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Ajay Uprety
Ajay Uprety


Black and blues


Demonetisation will have a major impact on assembly elections in UP

  • BJP national president Amit Shah said that the “surgical strike” on black money would “take out all the gloss from Mulayam’s and Mayawati’s face.”

On finding torn 500-rupee notes in Parsakhera Industrial Area in Bareilly, in Uttar Pradesh, soon after the demonetisation, the local people alerted the police. Simultaneously, a message appeared in WhatsApp groups that 500-rupee and 1000-rupee notes worth crores were found burnt. The police seized two bagfuls of very finely torn notes and sent samples to the Reserve Bank of India for authenticating. Torn 1,000-rupee notes were also found floating down the Ganga.

The demonetisation is likely to influence the forthcoming assembly polls in UP as large sums of cash stocked by political parties and leaders for election campaigning may have been rendered useless.

If political experts are to be believed, UP has more black money than all other states except Maharashtra. Before the last state assembly polls, officials had seized more than 043 crore of unaccounted cash in the state.

The Financial Intelligence Unit (FIU), constituted on the directives of the Election Commission to ascertain the source and quantum of black money, disclosed that 0500 crore in black was circulated in UP during the 2014 Lok Sabha elections. And, in the 2012 assembly polls, UP witnessed the use of 0300 crore of black money. Before the Lok Sabha polls, the FIU had done a thorough investigation of transactions of many bank accounts between September 2013 and February 2014 in UP. In many cases, transactions were not shown in IT returns and a majority of these accounts belonged to politicians.

Interestingly, several political leaders who have deserted the Bahujan Samaj Party in the last few months have openly alleged that party tickets were being sold. One of them, Swami Prasad Maurya, who was national general secretary and leader of opposition, made the allegation against the BSP chief Mayawati.

Some leaders in the BSP privately admit that the party fared poorly in the last two elections because of ticket sale. They say that in the assembly election 130 deserving candidates lost out at the eleventh hour to those who paid handsome amounts to the party. As a result, the BSP, which went to the polls while in power, could muster only 80 seats, they say.

R.K. Chaudhary, former minister and zonal coordinator, also left the party, hurling the same accusations against Mayawati. Chaudhary said, “The BSP is no more a party for social change. Mayawati has turned it into a personal real estate company.”

Two more BSP legislators, Harvinder Sahni from Palia and Brijesh Verma from Mallava, revolted against the chief. “Mayawati sells tickets and the price can range anywhere from Rs 2 crore to Rs 10 crore,” said Verma. “Where does this money come from? Of course it is not white money,” said Maurya.

There are many leaders and ministers in the ruling Samajwadi Party who figure in cases of disproportionate assets, which could have gone into elections as black money. Transport Minister Gayatri Prajapati is facing charges of acquiring wealth beyond his known sources of income. A complaint against him alleged that Prajapati, after becoming minister, acquired property worth Rs 300 crore in the name of his family members, friends and associates in Lucknow’s Mohanlalganj area.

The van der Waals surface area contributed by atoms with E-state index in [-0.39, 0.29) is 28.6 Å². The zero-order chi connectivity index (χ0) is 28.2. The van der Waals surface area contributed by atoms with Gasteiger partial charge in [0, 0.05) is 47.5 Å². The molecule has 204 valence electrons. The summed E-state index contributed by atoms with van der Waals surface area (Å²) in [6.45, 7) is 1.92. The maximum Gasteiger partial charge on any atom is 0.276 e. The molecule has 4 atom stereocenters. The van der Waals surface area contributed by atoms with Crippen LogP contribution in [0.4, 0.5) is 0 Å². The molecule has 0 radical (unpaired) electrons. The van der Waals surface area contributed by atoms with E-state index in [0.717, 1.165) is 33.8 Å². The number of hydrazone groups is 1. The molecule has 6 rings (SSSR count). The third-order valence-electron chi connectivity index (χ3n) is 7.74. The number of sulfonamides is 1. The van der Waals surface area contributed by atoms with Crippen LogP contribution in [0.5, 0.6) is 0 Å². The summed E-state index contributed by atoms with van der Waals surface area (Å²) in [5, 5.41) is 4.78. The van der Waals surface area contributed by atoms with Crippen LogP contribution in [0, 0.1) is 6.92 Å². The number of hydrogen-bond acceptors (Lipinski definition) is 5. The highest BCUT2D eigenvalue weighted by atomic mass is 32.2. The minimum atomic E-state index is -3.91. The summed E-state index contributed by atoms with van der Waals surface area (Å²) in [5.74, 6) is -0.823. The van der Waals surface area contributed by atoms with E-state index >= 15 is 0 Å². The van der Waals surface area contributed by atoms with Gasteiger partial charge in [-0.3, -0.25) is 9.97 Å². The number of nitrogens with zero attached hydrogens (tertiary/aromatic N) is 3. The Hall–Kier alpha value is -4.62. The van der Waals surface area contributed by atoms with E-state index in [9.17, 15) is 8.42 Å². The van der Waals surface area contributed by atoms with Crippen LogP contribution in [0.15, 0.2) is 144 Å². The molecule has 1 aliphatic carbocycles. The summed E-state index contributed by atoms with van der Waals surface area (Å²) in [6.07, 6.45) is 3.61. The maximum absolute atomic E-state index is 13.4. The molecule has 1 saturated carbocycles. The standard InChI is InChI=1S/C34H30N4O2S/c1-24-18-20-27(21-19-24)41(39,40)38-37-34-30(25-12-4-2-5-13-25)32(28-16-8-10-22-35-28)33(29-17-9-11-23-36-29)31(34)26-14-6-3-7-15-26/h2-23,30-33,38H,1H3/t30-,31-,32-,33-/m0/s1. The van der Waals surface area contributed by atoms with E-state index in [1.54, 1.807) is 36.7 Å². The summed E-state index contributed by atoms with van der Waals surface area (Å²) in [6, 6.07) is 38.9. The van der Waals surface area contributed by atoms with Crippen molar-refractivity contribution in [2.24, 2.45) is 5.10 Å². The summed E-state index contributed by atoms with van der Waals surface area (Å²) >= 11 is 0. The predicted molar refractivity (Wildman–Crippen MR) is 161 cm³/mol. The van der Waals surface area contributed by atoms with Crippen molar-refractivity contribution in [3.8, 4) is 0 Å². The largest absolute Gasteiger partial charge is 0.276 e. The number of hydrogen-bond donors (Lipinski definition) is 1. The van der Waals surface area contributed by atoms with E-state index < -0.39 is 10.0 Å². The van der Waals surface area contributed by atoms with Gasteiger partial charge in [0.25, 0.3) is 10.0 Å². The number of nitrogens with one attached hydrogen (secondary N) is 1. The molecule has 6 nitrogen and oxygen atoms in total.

According to National Election Watch and Association for Democratic Reforms (ADR), the demonetisation will have a major impact on the polls and prevent contractors, mafias and chit-fund companies, from investing in the polls. Many candidates spend black money well in advance so as to fool the commission. Only after the elections are formally announced and candidates finalised, are poll expenses taken into account.

An ADR report on black money says that 73 per cent (Rs 4,368 crore) of the income of political parties during 2004-2013 was from unknown sources. The BSP had declared its income from unknown sources as Rs 585 crore and Rs 307 crore out of it from individual donors. It claimed that each of these donors gave less than Rs 20,000, so their names need not be disclosed.

Samajwadi Party chairman Mulayam Singh Yadav said, “We, too, have been against black money and fought against its use in the polls. But the way the Modi government has taken this decision has put the common man in trouble.” He demanded the government to roll back its decision for a few days so that common people could manage their affairs. Mayawati accused the prime minister of “emotionally blackmailing” and “punishing” poor and honest people.

As another political leader said, without black money, the polls cannot be fought. There are so many expenses to be met, that with one’s genuine income it is not possible for an individual or a political outfit to contest. A candidate spends Rs 50 lakh to Rs 2 crore in an assembly poll.

State BJP president Keshav Prasad Maurya hailed the Modi government’s decision, saying, “This is a very courageous decision and this will give sleepless nights to those political parties indulging in and promoting corruption.” The party’s national president Amit Shah noted how his party’s “surgical strike” on black money would “take out all the gloss from Mulayam’s and Mayawati’s face”.

Though the parties are hurling allegations against each other, over banning the notes, they admit in private that the decision will surely reduce the flow of money in the upcoming polls.

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Topics : #Uttar Pradesh

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